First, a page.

|Ordered:||as SS Josiah Paul|
|Builder:||Penn-Jersey Shipbuilding Company, Camden, New Jersey|
|Laid down:||1 November 1943|
|Launched:||23 April 1944|
|Renamed:||Nashira, 30 October 1943, Richard R. Arnold by Army|
|Struck:||9 June 1944|
|Fate:||sold as to Kelbar, Inc. in the late 1960s|
|Class and type:||Navy: Enceladus-class cargo ship|
|Type:||N3–M–A1 cargo ship|
1,677 long tons (1,704 t) light|
5,202 long tons (5,285 t) full
|Length:||269 ft 10 in (82.25 m)|
|Beam:||42 ft 6 in (12.95 m)|
|Draft:||20 ft 9 in (6.32 m)|
|Propulsion:||Diesel, single shaft, 1,300 shp (969 kW)|
|Speed:||10 knots (19 km/h; 12 mph)|
|Notes:||The ship was Navy only during construction, transferred to Army upon delivery to Navy and underwent extensive modifications for operation by the Corps of Engineers as a port repair ship.|
Nashira (AK-85) was never commissioned and thus never bore the USS designation and had no significant naval service.
Nashira (AK-85), named after Nashira, the third brightest star in the constellation Capricorn, was a Maritime Commission type N3-M-A1 cargo vessel originally assigned the name SS Josiah Paul. The ship was transferred from the control of the Maritime Commission to the U.S. Navy 1 January 1943, prior to the start of construction.
Renamed Nashira 30 October 1943, she was laid down by Penn-Jersey Shipbuilding Corp., Camden, New Jersey, 1 November 1943; launched 23 April 1944; sponsored by Miss Patricia Palmer; delivered to the Navy 25 April 1944; and transferred to the U.S. Army the same day for use as a U.S. Army Port Repair ship. Nashira was struck from the Navy List 9 June 1944.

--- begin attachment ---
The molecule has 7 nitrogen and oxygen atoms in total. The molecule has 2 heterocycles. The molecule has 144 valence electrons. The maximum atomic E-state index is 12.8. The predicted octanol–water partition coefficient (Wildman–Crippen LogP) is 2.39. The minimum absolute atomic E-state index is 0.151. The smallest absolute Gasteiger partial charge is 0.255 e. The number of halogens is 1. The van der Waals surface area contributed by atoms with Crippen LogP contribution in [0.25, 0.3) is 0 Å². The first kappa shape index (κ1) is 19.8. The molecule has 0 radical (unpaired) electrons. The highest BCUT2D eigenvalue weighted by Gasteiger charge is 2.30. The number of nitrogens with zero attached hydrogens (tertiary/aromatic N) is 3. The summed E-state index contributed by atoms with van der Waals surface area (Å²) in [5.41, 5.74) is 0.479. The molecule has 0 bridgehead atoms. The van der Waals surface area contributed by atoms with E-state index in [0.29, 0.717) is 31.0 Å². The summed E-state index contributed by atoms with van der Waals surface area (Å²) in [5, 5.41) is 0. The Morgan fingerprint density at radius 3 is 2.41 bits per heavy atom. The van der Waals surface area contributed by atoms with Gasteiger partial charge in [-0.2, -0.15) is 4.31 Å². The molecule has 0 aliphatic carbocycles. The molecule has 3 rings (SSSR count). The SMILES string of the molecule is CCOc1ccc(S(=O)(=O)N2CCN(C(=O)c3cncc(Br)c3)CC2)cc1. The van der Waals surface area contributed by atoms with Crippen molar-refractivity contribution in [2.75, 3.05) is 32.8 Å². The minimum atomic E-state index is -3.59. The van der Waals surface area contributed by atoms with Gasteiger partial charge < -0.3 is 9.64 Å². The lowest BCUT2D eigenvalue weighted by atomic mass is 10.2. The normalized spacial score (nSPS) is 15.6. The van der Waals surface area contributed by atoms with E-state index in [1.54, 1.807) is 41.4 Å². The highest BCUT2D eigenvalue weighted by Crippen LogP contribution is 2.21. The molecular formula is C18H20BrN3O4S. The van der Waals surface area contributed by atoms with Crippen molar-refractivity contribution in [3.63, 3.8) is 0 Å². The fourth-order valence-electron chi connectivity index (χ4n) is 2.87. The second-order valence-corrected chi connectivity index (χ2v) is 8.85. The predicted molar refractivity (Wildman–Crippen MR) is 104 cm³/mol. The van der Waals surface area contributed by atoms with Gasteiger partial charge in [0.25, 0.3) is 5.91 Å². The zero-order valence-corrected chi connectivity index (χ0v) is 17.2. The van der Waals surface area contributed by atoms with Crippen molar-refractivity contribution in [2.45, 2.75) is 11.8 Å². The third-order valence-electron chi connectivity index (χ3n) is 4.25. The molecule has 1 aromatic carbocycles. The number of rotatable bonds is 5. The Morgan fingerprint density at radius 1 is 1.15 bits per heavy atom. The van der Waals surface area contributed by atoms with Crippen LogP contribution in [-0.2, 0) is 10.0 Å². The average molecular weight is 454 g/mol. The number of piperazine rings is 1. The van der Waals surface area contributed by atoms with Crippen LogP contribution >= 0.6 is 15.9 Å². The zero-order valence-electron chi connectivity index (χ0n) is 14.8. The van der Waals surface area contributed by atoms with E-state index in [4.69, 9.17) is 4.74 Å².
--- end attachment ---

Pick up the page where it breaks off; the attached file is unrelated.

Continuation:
The Army renamed the ship Richard R. Arnold after an Engineer officer, Colonel Richard R. Arnold, on General Eisenhower's personal staff killed by a mine 6 June 1943 in North Africa while commanding the 20th Engineer Regiment. The ship was converted too late to play a significant role in port work, was relegated to the reserve fleet and eventually sold to Kelbar, Inc. in the late 1960s as a repair ship possibly until 1984.
- http://www.history.navy.mil/faqs/faq63-1.htm | Navy History & Heritage Command - Ship Naming in the United States Navy
- http://www.20thengineers.com/ww2.html | World War II - 20th Engineers
- Grover, David (1987). U.S. Army Ships and Watercraft of World War II. Naval Institute Press. pp. 133–137. ISBN 0-87021-766-6. )